During the Oakland Supercross main event, Jason Anderson ran it in deep on his training partner and friend Marvin Musquin, and when Anderson’s rear wheel hit Musquin’s front wheel, Musquin hit the ground. Anderson got away and went on to win the race.
We’ve seen these passes in supercross plenty of times and Anderson, in previous years, has never been afraid to use contact to make a move. This situation is different, though, because of Musquin and Anderson’s close ties during the week. Then, after the race, Musquin told us this:
Racer X: Are you a little unhappy with the move that he put on you there?
Marvin Musquin: Yeah, for sure. I feel like it’s been two weekends in a row. He’s racing hard, which is understandable, but also I’m mad at him because we know each other. It’s a bummer to make somebody crash like that. It’s not like he’s racing me for the championship right now.
Were there any words exchanged from the last time? You guys kind of got together last week, right?
No. Last week, yeah, it could have been a little dirty, but everything was fine and he got me. But I feel like today he got a little hot. Next time it’ll be my turn.
Today, four days later, we checked in with Aldon Baker, who is the trainer for both Anderson and Musquin. Throughout this season, Baker has been adamant that there has not been any personal friction between the two riders this year, despite them both gunning for the 450SX championship. As for this week, Baker says everything remains respectful between the two riders. Baker says there haven’t been any tense moments this week, and he never had to sit anyone down and make anyone apologize for anything. He said they continued to work together in training starting on Monday morning, just like any other week, and Saturday's incident was barely brought up.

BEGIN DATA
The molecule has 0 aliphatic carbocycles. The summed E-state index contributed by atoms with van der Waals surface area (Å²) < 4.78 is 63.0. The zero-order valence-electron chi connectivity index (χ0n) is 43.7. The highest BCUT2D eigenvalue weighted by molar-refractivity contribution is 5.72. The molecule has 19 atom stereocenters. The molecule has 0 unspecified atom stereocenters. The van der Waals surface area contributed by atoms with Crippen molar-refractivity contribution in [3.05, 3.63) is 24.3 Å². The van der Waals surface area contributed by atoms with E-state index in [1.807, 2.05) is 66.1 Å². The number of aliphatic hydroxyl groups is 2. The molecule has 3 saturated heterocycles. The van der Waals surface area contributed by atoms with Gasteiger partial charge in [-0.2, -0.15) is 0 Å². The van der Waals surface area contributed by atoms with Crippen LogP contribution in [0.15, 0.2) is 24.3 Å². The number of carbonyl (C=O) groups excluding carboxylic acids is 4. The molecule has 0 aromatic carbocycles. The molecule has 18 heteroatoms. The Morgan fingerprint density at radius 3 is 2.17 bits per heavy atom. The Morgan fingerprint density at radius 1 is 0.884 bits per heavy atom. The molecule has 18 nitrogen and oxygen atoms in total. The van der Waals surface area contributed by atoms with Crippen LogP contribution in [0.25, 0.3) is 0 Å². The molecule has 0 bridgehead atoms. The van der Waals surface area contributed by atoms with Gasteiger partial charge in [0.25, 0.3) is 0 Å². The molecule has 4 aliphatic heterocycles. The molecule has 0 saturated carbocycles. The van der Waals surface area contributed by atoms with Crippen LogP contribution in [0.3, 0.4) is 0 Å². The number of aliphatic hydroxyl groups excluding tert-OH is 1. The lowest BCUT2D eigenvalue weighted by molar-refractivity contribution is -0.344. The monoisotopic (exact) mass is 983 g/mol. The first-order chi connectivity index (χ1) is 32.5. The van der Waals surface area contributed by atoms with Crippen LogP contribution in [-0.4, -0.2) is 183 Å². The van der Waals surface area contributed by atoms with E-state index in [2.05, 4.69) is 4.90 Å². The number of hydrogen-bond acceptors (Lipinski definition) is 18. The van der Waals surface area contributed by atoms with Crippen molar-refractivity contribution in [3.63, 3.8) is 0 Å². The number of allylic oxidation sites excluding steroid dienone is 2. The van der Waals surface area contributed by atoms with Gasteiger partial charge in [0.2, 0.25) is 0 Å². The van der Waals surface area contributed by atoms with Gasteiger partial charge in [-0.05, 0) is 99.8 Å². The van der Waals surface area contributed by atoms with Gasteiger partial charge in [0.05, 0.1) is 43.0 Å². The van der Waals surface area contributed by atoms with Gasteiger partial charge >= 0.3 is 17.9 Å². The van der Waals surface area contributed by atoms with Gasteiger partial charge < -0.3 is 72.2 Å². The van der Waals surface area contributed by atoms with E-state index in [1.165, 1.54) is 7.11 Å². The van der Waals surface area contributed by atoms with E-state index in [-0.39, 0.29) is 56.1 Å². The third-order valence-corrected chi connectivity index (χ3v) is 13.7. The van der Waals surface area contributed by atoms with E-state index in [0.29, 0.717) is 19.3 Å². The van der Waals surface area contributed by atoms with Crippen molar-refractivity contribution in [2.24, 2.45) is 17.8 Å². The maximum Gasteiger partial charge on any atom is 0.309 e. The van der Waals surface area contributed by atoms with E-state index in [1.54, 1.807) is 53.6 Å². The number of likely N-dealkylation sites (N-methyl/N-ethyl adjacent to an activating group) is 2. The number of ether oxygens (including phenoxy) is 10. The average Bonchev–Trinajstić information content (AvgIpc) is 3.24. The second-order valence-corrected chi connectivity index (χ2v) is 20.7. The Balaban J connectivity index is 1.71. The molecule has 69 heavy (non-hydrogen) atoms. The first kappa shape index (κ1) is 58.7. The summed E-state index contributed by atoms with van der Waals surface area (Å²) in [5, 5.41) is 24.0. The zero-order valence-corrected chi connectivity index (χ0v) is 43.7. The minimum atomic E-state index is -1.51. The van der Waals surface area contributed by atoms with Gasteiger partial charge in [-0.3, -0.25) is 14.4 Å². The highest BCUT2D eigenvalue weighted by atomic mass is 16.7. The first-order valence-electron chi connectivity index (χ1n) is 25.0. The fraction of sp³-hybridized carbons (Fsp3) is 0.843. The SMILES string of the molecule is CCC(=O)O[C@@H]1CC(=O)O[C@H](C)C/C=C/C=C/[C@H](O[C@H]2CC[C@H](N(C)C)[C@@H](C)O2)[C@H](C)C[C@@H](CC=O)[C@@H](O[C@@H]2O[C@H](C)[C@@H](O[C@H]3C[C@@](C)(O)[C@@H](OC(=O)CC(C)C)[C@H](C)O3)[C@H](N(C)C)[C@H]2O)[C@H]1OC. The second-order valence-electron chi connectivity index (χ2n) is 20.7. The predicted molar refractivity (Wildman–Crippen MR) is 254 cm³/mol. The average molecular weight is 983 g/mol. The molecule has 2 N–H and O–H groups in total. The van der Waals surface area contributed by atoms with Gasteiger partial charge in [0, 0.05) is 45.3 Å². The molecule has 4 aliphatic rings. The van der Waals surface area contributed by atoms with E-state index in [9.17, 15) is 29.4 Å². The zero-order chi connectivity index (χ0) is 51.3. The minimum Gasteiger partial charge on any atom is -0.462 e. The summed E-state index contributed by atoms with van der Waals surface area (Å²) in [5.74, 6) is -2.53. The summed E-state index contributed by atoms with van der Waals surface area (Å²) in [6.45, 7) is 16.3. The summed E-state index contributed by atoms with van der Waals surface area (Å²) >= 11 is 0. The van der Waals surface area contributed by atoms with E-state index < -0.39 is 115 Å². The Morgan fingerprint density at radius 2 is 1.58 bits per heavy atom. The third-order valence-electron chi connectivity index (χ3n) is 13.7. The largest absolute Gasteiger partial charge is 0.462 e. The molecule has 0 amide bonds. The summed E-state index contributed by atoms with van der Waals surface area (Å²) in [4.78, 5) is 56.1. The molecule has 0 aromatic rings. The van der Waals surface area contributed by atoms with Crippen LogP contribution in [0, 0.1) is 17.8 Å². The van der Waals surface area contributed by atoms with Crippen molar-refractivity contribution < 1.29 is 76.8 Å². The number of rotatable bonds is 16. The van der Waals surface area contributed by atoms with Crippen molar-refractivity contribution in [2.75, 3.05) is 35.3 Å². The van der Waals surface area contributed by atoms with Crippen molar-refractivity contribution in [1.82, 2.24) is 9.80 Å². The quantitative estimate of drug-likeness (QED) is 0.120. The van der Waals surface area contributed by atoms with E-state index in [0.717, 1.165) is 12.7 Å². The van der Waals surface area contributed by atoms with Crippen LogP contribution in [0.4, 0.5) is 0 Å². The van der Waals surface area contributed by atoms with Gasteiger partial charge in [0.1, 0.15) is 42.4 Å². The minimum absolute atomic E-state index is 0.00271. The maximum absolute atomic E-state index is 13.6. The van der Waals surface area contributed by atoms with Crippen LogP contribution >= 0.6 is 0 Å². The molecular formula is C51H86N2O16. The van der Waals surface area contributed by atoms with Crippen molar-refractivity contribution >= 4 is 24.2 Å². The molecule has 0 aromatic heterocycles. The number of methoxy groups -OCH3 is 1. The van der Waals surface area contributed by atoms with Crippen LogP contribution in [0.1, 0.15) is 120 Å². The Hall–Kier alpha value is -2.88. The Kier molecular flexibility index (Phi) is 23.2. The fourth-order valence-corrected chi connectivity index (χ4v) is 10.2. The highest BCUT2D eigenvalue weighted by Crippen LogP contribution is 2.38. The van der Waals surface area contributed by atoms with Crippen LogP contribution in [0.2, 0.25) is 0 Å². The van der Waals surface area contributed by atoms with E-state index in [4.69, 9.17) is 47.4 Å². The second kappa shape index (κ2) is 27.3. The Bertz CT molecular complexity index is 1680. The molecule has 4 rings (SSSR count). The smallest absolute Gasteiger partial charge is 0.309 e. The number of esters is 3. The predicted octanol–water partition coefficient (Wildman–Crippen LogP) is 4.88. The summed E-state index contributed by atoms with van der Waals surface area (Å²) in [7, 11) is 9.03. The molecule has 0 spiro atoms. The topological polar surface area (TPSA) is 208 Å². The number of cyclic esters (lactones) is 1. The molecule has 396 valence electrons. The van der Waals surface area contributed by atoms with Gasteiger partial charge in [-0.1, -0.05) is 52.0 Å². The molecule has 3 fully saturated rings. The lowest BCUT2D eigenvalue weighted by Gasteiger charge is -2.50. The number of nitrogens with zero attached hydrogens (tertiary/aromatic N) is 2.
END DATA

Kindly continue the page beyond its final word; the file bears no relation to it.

Baker summed up the pass by saying Anderson ran out of room because he ran down the inside of the whoops, which left him on the outside at the exit of the turn. He was in a rush to get to the front and make passes happen quickly—he never had the intention of taking Musquin down. Marvin has been struggling in the whoops, which let Anderson get close. According to Baker, Musquin indicated that he bobbled in the whoops on that lap, which let Jason get even closer.
It doesn’t really matter how the two interact during the week at the Baker’s Factory. What really matters is if Musquin will try to get Anderson back at the races. Baker says no, there isn’t any revenge being planned by Musquin, because that kind of situation isn’t good for either rider. Plus, just being honest, Marvin isn’t the most skilled take-out artist.
Anderson has worked hard this year to try to keep it clean on the track, and there’s a notable change in his on-track and off-track demeanor. Baker has told Anderson many times that riders with dirty riding tactics rarely go on to be 450SX champions, and if you’re not fast enough to pass the guy cleanly, you need to figure out a way to do go faster. This year, Anderson has been fast enough to do that. Baker doesn’t classify this move as a take-out, just an aggressive attempt for Anderson to get around quickly, and then he “ran out of room.”
This is normally the part of the story where we say, “We’ll keep an eye on the situation going forward,” but according to Baker, there is no situation. We’re moving on to San Diego!